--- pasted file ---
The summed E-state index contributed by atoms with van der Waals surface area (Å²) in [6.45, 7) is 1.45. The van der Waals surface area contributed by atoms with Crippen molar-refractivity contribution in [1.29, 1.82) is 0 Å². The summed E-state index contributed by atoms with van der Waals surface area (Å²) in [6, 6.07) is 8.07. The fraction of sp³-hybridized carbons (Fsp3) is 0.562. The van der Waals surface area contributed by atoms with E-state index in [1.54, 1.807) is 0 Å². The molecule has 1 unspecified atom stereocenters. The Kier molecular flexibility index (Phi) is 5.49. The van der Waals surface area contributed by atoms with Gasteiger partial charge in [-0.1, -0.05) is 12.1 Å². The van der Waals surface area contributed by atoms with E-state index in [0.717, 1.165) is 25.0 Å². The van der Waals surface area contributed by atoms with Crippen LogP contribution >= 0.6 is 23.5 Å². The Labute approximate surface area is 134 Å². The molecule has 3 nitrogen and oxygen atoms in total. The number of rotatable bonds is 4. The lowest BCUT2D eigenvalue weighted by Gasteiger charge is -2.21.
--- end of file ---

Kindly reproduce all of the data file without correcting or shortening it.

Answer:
The summed E-state index contributed by atoms with van der Waals surface area (Å²) in [6.45, 7) is 1.45. The van der Waals surface area contributed by atoms with Crippen molar-refractivity contribution in [1.29, 1.82) is 0 Å². The summed E-state index contributed by atoms with van der Waals surface area (Å²) in [6, 6.07) is 8.07. The fraction of sp³-hybridized carbons (Fsp3) is 0.562. The van der Waals surface area contributed by atoms with E-state index in [1.54, 1.807) is 0 Å². The molecule has 1 unspecified atom stereocenters. The Kier molecular flexibility index (Phi) is 5.49. The van der Waals surface area contributed by atoms with Gasteiger partial charge in [-0.1, -0.05) is 12.1 Å². The van der Waals surface area contributed by atoms with E-state index in [0.717, 1.165) is 25.0 Å². The van der Waals surface area contributed by atoms with Crippen LogP contribution >= 0.6 is 23.5 Å². The Labute approximate surface area is 134 Å². The molecule has 3 nitrogen and oxygen atoms in total. The number of rotatable bonds is 4. The lowest BCUT2D eigenvalue weighted by Gasteiger charge is -2.21.